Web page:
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5 questions you must never ask in an interview with Goldman Sachs

Do not ask these complex questions that might cause defensiveness in a Goldman Sachs interview

Do not ask these complex questions that might cause defensiveness in a Goldman Sachs interview

You happen to be attending an interview with Goldman Sachs. As a good and diligent candidate, you will know the importance of asking some questions of your own at the end of the interview process. How else can you demonstrate your enthusiasm for the firm and interest in the role?

However, before you step into a Goldman interview equipped with questions about how the bank plans to tackle the seemingly secular decline in fixed income revenues, be warned: when you interview at Goldman Sachs you are advised not to ask questions that could put your interviewer on the defensive. This is at the suggestion of Goldman Sachs itself. Specifically, the bank says candidates should, ‘Avoid over-elaborate, administrative questions which may put the interview on the defensive.’

To this end, you should probably not conclude your Goldman Sachs interview with inquiries of the following nature:

1. Gary Cohn said in June that Goldman’s fixed income business is suffering as a result of low volatility and steady rates. By all accounts, fixed income revenues across the market took a turn for the worse in July. How does Goldman plan to deal with that?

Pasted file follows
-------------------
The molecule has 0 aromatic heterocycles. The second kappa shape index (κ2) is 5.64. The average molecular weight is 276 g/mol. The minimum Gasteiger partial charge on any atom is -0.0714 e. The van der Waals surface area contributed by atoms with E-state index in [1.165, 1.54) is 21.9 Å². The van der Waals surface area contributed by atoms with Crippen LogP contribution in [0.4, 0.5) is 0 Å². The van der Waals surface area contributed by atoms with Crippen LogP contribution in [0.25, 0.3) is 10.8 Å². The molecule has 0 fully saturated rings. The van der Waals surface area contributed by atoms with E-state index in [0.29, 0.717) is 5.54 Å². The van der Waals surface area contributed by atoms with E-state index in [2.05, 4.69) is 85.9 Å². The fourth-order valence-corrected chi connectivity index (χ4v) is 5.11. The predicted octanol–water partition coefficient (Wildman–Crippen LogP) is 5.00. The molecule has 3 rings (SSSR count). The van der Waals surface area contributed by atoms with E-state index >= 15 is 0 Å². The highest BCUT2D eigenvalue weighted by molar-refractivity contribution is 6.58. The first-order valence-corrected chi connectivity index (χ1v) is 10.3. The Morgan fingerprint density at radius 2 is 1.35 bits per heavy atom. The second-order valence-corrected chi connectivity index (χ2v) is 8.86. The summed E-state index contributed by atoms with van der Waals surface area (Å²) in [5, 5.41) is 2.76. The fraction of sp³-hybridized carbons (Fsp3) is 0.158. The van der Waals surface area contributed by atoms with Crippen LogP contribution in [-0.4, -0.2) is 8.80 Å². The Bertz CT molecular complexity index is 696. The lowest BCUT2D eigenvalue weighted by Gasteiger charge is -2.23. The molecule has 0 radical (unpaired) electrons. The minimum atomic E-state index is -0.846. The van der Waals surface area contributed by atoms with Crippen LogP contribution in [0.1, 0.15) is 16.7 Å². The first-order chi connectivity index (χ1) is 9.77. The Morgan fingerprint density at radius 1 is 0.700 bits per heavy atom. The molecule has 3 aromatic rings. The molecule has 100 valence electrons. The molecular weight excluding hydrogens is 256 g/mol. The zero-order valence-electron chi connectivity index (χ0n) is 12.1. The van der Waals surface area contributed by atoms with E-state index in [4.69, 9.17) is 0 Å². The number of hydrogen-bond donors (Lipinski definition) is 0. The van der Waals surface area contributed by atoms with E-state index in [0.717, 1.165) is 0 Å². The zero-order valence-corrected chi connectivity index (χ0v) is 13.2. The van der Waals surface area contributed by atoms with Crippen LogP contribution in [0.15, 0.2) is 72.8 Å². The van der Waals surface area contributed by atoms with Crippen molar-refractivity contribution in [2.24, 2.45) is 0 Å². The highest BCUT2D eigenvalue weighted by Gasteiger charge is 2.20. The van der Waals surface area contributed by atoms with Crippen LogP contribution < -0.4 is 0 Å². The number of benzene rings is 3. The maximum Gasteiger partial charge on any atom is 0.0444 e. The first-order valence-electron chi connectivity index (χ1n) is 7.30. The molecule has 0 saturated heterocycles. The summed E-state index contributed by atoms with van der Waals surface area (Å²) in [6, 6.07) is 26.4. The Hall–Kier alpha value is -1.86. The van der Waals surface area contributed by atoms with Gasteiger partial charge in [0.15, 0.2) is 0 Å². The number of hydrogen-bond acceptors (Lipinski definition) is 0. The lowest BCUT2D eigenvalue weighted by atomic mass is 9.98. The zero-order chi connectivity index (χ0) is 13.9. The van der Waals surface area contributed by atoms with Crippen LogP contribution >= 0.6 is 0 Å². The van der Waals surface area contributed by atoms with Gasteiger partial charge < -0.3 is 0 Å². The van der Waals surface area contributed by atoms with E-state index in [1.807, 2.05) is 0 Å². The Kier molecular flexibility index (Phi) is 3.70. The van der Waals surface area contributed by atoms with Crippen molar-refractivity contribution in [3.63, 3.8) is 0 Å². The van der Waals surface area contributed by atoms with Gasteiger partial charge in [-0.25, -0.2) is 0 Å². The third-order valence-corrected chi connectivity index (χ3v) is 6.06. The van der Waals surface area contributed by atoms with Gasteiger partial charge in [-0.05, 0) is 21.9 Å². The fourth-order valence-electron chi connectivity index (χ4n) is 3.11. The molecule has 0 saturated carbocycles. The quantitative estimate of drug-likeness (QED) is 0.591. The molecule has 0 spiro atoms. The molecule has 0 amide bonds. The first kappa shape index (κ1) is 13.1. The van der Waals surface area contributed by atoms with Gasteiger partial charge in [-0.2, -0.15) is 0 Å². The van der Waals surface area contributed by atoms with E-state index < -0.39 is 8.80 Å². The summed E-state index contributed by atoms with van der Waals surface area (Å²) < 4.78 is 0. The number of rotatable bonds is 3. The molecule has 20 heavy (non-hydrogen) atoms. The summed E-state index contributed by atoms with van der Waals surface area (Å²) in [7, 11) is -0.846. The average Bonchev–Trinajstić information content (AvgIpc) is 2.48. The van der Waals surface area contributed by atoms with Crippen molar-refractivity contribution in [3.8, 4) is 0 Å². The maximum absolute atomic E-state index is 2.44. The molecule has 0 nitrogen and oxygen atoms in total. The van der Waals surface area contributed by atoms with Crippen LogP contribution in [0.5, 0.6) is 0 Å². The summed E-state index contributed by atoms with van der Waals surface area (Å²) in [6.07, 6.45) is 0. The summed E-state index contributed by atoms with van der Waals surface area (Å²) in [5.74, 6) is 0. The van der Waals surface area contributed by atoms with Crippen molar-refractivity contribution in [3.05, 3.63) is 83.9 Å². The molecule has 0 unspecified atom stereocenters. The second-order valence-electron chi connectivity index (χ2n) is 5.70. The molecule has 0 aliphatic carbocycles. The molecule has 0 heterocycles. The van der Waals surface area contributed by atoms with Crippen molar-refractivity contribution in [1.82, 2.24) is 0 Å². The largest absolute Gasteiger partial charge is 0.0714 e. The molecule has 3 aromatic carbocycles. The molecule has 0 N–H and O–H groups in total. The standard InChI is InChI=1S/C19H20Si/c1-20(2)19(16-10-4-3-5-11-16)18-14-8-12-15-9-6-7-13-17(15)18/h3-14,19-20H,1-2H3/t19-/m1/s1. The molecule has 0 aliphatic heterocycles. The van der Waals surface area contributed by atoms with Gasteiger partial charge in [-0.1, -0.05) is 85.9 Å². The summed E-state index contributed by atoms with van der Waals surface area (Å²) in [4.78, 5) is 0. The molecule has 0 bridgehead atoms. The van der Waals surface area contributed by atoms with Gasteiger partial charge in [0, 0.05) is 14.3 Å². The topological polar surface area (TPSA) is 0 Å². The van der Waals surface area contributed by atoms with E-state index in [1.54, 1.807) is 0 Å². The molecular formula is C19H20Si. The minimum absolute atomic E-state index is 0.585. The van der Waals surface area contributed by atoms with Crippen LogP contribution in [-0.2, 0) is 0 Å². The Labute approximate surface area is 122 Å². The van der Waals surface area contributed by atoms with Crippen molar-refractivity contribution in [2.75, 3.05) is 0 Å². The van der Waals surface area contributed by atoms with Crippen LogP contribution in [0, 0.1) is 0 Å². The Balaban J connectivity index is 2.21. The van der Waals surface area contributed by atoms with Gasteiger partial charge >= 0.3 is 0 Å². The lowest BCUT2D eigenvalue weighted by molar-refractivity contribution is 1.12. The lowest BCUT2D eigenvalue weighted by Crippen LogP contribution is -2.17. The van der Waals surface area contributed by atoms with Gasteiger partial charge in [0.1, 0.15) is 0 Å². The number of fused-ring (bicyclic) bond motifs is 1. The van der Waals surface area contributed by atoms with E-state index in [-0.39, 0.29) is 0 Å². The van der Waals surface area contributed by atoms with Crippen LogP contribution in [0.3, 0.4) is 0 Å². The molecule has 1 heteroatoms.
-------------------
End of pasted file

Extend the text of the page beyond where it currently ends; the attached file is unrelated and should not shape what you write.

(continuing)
2. Bernstein Research analyst Brad Hintz has argued that compared to its peers, Goldman is far too exposed to volatile sales and trading revenues. Banks like Morgan Stanley have successfully diversified into wealth management. Do you feel that Goldman’s top-level strategy is appropriate to the new landscape?

3. Lloyd Blankfein’s bonus is partially contingent upon the firm achieving a return on equity of 12%. How likely do you think this is in 2014? Is compensation across the firm linked to this target? Hintz estimates that the return on equity in Goldman’s trading business is only 7% – is that accurate?

4. In the past few years Goldman executives have continuously reiterated their intention of  shifting business to, ‘high value locations’ like Mumbai and Salt Lake City, where costs are lower. Is this shift likely to affect the job that I’m going for? Separately, do you feel that the migration to high value locations is sufficient to mitigate rising costs due to regulation?

5. Bloomberg reported recently that Goldman structurers have designed a new generation of structured investments that, ‘bundle debt into top-rated securities.’ This sounds a little like collateralized debt obligations. How do the new securities differ from those structured in the years preceding 2008? Is there reputational risk involved in the creation of these products? Is that an issue?

Related articles:

13 reasons Goldman Sachs careers are going out of fashion 

An indication of what Goldman intends to do with pay and hiring

 

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